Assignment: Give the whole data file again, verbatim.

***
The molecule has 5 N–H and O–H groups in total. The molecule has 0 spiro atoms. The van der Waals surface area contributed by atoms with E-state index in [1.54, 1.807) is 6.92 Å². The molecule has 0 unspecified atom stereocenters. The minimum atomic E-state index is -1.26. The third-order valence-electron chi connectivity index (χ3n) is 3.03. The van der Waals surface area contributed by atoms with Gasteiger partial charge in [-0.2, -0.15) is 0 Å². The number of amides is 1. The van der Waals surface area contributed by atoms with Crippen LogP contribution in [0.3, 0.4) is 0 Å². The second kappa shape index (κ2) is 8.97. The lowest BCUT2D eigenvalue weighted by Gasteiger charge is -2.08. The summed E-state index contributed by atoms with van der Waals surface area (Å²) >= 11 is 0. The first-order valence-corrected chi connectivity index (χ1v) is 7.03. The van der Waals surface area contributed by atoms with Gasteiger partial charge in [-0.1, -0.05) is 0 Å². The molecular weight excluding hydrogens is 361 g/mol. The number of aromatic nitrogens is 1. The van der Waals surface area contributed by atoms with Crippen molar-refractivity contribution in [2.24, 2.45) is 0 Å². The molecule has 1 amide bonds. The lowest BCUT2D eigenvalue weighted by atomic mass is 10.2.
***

The molecule has 5 N–H and O–H groups in total. The molecule has 0 spiro atoms. The van der Waals surface area contributed by atoms with E-state index in [1.54, 1.807) is 6.92 Å². The molecule has 0 unspecified atom stereocenters. The minimum atomic E-state index is -1.26. The third-order valence-electron chi connectivity index (χ3n) is 3.03. The van der Waals surface area contributed by atoms with Gasteiger partial charge in [-0.2, -0.15) is 0 Å². The number of amides is 1. The van der Waals surface area contributed by atoms with Crippen LogP contribution in [0.3, 0.4) is 0 Å². The second kappa shape index (κ2) is 8.97. The lowest BCUT2D eigenvalue weighted by Gasteiger charge is -2.08. The summed E-state index contributed by atoms with van der Waals surface area (Å²) >= 11 is 0. The first-order valence-corrected chi connectivity index (χ1v) is 7.03. The van der Waals surface area contributed by atoms with Gasteiger partial charge in [-0.1, -0.05) is 0 Å². The molecular weight excluding hydrogens is 361 g/mol. The number of aromatic nitrogens is 1. The van der Waals surface area contributed by atoms with Crippen molar-refractivity contribution in [2.24, 2.45) is 0 Å². The molecule has 1 amide bonds. The lowest BCUT2D eigenvalue weighted by atomic mass is 10.2.